MSMA: Voters give school consolidation a mixed review

 Maine School Management Association

                Issues in Focus    

Feb. 9, 2009 

Voters give school consolidation a mixed review

With the debate over school consolidation starting up again in the Legislature, the Department of Education’s numbers show 50 percent of existing school units – 145 out of 290 – have said no to the mandate.

  • Those 145 units represent 225 municipalities now facing penalties that add up to an estimated $6 million.
  • Another 94 school units representing around 130 municipalities voted to come together and would get to share those penalties to help offset startup costs for their new Regional School Units (RSU), according to a plan supported by Education Commissioner Susan Gendron.
  • There also are 38 units that weren’t required to consolidate because the DOE approved them to stand alone.
  • A final group of eight islands and three Indian school districts were not required to consolidate.

With only one proposed district left to go before voters – Acton, Wells and Ogunquit are scheduled to vote March 24 – some say the verdict is in on whether or not school consolidation has succeeded in Maine, but the numbers can and are being interpreted both ways.

The Department of Education says that nearly 80 percent of Maine students  -- 157,208 out of 197,667 -- are now in reorganized districts.

The reality is that 101,558 of those students are in the 38 units that did not have to find partners. They are called Alternative Plans.

Opponents to the school consolidation law say those districts should not be counted when gauging voter sentiment on the controversial law because they didn’t have to consolidate with any other unit.

If one looks at only those districts formed by merging existing units, the number of students in new consolidated districts is 55,650 or 28 percent of total enrollment statewide.  Those districts where voters rejected consolidation encompass 37,717 students, or 19 percent of total enrollment.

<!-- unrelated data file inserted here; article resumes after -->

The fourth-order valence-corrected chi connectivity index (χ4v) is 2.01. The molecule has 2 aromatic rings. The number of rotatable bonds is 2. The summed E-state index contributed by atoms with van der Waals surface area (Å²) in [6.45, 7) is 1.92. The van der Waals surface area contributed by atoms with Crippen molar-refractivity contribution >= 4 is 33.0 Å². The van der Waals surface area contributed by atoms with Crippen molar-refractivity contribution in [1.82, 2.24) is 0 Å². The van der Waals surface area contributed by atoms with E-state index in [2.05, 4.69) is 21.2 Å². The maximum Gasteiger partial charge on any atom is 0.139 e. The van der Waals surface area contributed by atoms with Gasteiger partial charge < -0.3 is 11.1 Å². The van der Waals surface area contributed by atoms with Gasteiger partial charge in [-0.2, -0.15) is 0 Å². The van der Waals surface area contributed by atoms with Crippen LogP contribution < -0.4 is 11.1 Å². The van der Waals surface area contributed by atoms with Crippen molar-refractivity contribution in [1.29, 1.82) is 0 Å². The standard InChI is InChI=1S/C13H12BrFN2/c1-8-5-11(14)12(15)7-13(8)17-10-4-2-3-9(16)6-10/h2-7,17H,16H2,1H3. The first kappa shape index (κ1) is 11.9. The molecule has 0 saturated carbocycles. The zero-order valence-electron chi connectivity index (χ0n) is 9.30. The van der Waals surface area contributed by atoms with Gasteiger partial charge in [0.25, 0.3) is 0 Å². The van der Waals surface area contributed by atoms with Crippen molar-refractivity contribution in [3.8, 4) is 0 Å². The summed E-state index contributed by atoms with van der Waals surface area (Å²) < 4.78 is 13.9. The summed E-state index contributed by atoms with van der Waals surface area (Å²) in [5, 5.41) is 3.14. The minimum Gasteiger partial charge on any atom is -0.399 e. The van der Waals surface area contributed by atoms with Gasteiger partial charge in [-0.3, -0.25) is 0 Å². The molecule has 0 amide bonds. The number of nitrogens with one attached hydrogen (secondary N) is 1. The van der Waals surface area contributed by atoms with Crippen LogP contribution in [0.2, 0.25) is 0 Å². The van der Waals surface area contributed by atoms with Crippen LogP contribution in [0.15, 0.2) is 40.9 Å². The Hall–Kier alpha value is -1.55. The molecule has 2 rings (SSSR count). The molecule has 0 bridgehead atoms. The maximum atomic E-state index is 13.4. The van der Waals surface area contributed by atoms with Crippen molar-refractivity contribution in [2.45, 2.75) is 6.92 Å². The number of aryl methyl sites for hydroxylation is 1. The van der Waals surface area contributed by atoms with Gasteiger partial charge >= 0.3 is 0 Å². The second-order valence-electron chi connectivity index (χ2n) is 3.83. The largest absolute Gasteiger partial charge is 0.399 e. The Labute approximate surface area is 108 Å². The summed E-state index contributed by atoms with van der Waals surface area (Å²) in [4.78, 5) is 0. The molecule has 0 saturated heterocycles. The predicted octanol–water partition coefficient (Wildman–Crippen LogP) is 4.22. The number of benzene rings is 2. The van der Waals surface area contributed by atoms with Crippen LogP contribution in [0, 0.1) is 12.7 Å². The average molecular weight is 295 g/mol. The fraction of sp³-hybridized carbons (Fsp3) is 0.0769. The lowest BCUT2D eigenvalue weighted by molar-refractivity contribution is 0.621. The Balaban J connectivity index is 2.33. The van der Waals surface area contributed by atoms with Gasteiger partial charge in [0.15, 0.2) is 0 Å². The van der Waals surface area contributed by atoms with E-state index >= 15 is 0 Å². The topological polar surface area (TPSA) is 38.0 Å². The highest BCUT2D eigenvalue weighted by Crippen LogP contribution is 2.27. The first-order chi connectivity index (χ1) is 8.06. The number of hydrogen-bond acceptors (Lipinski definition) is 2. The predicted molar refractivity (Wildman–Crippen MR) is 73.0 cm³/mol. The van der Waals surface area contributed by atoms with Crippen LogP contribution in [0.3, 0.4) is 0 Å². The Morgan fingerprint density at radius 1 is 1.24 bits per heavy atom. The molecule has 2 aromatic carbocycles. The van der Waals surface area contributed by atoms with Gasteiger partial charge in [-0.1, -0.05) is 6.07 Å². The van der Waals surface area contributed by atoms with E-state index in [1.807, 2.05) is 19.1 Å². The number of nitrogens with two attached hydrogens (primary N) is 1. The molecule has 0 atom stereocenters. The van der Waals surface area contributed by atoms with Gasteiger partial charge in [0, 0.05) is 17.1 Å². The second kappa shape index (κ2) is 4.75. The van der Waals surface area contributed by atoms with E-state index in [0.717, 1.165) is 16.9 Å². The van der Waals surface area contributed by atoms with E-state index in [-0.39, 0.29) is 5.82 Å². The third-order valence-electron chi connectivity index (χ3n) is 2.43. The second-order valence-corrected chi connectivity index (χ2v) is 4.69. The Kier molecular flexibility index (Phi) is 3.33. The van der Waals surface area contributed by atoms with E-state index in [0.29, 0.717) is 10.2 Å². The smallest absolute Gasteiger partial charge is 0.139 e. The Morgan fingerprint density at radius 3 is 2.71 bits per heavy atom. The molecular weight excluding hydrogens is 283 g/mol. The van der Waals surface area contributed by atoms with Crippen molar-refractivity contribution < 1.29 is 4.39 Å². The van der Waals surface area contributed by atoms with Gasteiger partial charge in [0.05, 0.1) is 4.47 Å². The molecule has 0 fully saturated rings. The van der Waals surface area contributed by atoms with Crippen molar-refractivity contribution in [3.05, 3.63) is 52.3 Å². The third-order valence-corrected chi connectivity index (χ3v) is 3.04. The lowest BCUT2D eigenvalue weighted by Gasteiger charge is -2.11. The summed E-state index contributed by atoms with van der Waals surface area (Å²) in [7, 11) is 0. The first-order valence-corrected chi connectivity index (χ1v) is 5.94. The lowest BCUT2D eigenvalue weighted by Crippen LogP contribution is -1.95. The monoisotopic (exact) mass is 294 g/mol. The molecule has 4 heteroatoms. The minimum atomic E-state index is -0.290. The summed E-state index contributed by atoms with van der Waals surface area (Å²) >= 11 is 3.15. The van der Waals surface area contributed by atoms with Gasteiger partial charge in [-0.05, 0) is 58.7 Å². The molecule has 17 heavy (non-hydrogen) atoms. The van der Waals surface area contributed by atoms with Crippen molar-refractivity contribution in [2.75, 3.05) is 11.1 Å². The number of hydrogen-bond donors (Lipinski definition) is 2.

The Alternative Plan districts that didn’t have to consolidate, including the state’s largest cities and towns, make up 51 percent of the enrollment statewide. 


The school consolidation law was passed as part of the biennial budget in 2007. It was an alternative to Gov. John Baldacci’s initial proposal – announced in his state-of-the-state  address that year -- to reduce the state’s 290 districts down to 26 for an estimated savings of $240 million in state and local spending over three years.

That proposal was changed to call for no more than 80 districts statewide, with an average size of 2,500 students, but no fewer than 1,200. The projected savings were never quantified under the new plan.

The law required districts to form planning committees and create consolidation plans, or submit a request to be exempt from the process as an Alternative Plan unit. Those submitting consolidation plans had to put them on the local ballot to get voter approval in the existing districts.

Votes were held throughout 2008 and right up until Jan. 27 on 46 plans.  Of those, 22 were rejected; 20 were approved; and, four were partially approved, with a piece of a proposed district winning enough voter support to be declared a new unit by the DOE. In four other cases, when a merger was rejected by voters, districts large enough to meet the student enrollment requirement applied to be an Alternative Plan and were approved.

While the law says all districts had to be voted on by Jan. 30 and operational by July 1, the DOE is allowing exceptions. Wells-Ogunquit CSD and Acton were given permission to vote in March, and Commissioner Gendron says she will propose legislation to extend the timeline and delay penalties for those districts that supported consolidation, but whose potential partners did not. 

Upcoming legislation

That legislation will be just one bill out of many the Legislature will be asked to consider this  session on the controversial topic.

There are 44 bills, according to the DOE, that have been submitted to deal with school consolidation.

They propose a delay or repeal of the penalties; replacing penalties with an incentive system; allowing the districts that form union-like Alternative Organizational Structures to get separate printouts on how much each member community is getting in state aid; and, outright repeal of the school consolidation law.

There are two vehicles for the Legislature to consider total repeal – either through proposed legislation or as a result of a citizen petition that has been handed into the Secretary of State’s office for signature verification. That verification process is expected to be complete this month.

If enough signatures are verified – 55,087 are required – the Legislature will be asked to adopt the proposal to repeal. If they don’t adopt it, repeal will then go on the statewide ballot.

Legislators could vote to repeal, but Commissioner Gendron has indicated the governor will then veto that vote. It would take a two-thirds vote to override his veto – considered unlikely given the makeup of the House and Senate.

If the proposal makes it to the ballot the fate of the statewide referendum most likely would hinge on who comes out from where to the polls.  

Please forward this email to your school board members.   

Contact: Dale Douglass, executive director

Victoria Wallack, communications director

Telephone: 207-622-3473 or 1-800-660-8484